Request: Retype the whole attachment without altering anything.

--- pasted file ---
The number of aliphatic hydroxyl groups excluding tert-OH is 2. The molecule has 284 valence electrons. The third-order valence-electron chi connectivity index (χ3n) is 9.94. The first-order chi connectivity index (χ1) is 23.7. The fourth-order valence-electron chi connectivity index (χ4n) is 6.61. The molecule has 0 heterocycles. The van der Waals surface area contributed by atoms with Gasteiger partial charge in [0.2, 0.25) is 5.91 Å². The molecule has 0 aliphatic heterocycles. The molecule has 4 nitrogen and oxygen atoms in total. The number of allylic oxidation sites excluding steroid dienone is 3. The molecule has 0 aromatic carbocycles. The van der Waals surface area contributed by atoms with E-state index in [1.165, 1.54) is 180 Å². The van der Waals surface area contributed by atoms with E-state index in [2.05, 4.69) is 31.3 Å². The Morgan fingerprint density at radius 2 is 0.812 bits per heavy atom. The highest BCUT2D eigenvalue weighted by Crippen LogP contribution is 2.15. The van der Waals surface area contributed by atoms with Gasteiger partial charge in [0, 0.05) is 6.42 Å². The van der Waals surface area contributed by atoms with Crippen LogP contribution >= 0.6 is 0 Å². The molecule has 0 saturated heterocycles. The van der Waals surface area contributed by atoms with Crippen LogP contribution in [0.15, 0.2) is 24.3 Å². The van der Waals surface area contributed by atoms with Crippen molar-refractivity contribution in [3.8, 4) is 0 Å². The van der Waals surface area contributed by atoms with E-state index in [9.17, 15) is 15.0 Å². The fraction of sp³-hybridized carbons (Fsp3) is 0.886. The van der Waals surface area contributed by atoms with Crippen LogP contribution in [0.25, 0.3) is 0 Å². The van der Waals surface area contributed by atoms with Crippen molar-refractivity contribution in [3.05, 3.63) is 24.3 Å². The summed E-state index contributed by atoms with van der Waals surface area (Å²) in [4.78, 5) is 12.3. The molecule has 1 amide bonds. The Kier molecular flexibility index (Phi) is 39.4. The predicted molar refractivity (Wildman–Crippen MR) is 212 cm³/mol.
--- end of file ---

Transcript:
The number of aliphatic hydroxyl groups excluding tert-OH is 2. The molecule has 284 valence electrons. The third-order valence-electron chi connectivity index (χ3n) is 9.94. The first-order chi connectivity index (χ1) is 23.7. The fourth-order valence-electron chi connectivity index (χ4n) is 6.61. The molecule has 0 heterocycles. The van der Waals surface area contributed by atoms with Gasteiger partial charge in [0.2, 0.25) is 5.91 Å². The molecule has 0 aliphatic heterocycles. The molecule has 4 nitrogen and oxygen atoms in total. The number of allylic oxidation sites excluding steroid dienone is 3. The molecule has 0 aromatic carbocycles. The van der Waals surface area contributed by atoms with E-state index in [1.165, 1.54) is 180 Å². The van der Waals surface area contributed by atoms with E-state index in [2.05, 4.69) is 31.3 Å². The Morgan fingerprint density at radius 2 is 0.812 bits per heavy atom. The highest BCUT2D eigenvalue weighted by Crippen LogP contribution is 2.15. The van der Waals surface area contributed by atoms with Gasteiger partial charge in [0, 0.05) is 6.42 Å². The van der Waals surface area contributed by atoms with Crippen LogP contribution >= 0.6 is 0 Å². The molecule has 0 saturated heterocycles. The van der Waals surface area contributed by atoms with Crippen LogP contribution in [0.15, 0.2) is 24.3 Å². The van der Waals surface area contributed by atoms with Crippen molar-refractivity contribution in [3.8, 4) is 0 Å². The van der Waals surface area contributed by atoms with E-state index in [9.17, 15) is 15.0 Å². The fraction of sp³-hybridized carbons (Fsp3) is 0.886. The van der Waals surface area contributed by atoms with Crippen LogP contribution in [0.25, 0.3) is 0 Å². The van der Waals surface area contributed by atoms with Crippen molar-refractivity contribution in [3.05, 3.63) is 24.3 Å². The summed E-state index contributed by atoms with van der Waals surface area (Å²) in [4.78, 5) is 12.3. The molecule has 1 amide bonds. The Kier molecular flexibility index (Phi) is 39.4. The predicted molar refractivity (Wildman–Crippen MR) is 212 cm³/mol.